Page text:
Industry-specific payroll tax
Some industries have unique payroll tax issues. We have outlined a breakdown by industry sector to provide further information.
Cleaning and Security
Some businesses in cleaning or security industries incorrectly declare group members, falsely claim contractors exemption, or misunderstand employment agency provisions, which can result in significant payroll tax liabilities.
- If you get workers to work “in and for the conduct of” your client’s business, your cleaning or security business might be an employment agency. As an employment agency, you cannot claim contractor exemptions.
As a payroll processor, you must pass on payroll tax to the relevant state revenue offices.
- Some contracted payroll processors are not passing on payroll tax, even after receiving the funds from the employer. Employers must then meet their outstanding tax liabilities and attempt to recover the amounts already paid to the payroll processor.
Real estate businesses often make mistakes with conjunction arrangements and these mistakes can have significant payroll tax consequences.
- A conjunction arrangement is when real estate agents share commissions on the sale of a property. The arrangement is common and widely accepted within the industry.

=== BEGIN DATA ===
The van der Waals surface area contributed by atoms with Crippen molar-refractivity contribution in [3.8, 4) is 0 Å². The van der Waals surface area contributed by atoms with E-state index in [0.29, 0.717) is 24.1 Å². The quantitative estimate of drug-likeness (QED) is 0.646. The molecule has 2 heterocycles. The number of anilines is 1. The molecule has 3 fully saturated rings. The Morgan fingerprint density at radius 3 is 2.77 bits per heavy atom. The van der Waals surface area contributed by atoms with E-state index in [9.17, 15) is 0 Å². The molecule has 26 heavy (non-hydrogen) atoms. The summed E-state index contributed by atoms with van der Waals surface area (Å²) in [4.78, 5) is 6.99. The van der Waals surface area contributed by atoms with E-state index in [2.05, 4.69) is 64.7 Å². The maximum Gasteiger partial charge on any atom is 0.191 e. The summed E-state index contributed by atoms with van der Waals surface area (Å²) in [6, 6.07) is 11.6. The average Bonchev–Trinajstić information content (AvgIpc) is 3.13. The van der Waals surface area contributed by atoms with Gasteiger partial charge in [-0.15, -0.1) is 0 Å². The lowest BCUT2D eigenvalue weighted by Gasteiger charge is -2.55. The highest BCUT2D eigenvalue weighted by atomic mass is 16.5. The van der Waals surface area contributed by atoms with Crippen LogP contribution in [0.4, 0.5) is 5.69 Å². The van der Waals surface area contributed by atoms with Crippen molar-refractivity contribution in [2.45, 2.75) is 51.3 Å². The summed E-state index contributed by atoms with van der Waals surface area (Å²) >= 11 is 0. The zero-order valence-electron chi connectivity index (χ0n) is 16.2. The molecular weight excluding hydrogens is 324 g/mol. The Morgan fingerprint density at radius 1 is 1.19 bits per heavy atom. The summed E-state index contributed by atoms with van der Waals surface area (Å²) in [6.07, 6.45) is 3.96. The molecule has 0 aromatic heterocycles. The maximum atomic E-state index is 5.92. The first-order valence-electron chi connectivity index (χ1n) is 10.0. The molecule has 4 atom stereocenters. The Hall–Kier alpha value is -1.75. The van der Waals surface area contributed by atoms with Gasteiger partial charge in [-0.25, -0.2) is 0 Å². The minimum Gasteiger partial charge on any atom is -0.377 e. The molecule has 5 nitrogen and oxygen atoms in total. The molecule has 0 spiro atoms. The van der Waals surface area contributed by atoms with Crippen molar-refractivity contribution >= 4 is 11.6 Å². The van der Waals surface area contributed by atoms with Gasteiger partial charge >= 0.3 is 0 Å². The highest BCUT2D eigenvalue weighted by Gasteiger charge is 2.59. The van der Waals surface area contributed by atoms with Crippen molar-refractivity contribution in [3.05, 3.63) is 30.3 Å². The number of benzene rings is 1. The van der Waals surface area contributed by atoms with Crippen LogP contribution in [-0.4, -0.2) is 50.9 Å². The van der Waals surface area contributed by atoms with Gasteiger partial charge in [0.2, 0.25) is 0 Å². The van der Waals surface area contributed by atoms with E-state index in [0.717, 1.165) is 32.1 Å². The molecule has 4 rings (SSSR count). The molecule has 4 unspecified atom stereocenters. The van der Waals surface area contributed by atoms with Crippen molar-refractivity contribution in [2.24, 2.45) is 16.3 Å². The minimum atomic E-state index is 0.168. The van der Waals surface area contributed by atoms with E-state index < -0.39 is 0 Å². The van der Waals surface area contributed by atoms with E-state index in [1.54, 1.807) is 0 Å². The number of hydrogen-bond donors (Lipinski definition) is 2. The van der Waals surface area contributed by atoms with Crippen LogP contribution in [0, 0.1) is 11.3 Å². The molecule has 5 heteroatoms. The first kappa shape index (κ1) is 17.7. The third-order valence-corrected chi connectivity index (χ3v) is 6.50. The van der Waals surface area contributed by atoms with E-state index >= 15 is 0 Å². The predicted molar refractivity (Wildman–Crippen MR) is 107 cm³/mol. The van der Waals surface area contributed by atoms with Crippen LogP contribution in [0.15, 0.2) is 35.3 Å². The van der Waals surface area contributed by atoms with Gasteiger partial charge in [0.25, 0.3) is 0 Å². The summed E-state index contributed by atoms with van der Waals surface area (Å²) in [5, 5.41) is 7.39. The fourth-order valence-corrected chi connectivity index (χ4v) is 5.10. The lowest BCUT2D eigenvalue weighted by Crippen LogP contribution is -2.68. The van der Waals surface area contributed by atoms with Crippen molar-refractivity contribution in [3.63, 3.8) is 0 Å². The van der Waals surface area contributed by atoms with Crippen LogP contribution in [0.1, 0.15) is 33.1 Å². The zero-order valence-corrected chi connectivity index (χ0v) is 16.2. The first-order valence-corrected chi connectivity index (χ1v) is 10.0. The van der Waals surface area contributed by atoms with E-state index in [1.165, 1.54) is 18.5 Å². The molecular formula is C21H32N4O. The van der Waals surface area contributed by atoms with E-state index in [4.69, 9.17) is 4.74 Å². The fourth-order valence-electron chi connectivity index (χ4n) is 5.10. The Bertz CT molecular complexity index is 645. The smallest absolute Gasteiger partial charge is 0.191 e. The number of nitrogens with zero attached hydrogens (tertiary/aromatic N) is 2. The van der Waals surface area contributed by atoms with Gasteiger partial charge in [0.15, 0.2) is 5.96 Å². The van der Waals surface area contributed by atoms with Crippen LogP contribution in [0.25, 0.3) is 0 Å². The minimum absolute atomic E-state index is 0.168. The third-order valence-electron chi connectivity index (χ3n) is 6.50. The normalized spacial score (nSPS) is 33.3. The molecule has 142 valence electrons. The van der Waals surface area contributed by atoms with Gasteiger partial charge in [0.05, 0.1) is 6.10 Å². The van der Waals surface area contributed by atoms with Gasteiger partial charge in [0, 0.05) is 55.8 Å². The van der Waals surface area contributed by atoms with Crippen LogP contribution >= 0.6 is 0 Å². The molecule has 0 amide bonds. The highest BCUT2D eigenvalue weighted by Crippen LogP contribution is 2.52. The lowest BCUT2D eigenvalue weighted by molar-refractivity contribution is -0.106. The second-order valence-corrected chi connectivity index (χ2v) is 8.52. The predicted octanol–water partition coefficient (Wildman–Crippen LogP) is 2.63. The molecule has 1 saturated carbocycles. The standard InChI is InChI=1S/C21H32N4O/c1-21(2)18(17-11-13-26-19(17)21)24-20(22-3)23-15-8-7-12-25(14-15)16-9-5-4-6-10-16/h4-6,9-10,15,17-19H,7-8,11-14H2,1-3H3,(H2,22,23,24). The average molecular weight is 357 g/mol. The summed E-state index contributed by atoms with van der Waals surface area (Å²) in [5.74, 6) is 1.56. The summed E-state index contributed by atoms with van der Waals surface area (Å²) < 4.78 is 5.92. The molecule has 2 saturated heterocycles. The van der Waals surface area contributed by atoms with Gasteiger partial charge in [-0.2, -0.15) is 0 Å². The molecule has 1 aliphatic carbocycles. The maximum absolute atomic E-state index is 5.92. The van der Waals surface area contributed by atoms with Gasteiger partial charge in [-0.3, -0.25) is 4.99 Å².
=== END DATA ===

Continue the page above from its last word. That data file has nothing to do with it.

- Generally, there are no payroll tax consequences for the commission paid under an external conjunction arrangement. However, there can be significant payroll tax consequences if an internal conjunction arrangement is treated incorrectly.
Building and construction
Some businesses in building and construction industry do not correctly apply the contactor exemptions.
If you engage contractors in place of employees to provide labour to your business, it is likely these payments are liable wages. Other common issues in relation to this industry are:
- Incorrectly believe that if a contractor has an Australian Business Number (ABN) or is incorporated, then the contractor is not liable for payroll tax. Payroll tax can capture payments to contractors who have ABNs and operate through various entities, for example, sole traders, companies, trusts and partnerships.
- Fail to maintain supporting evidence for exemption claims.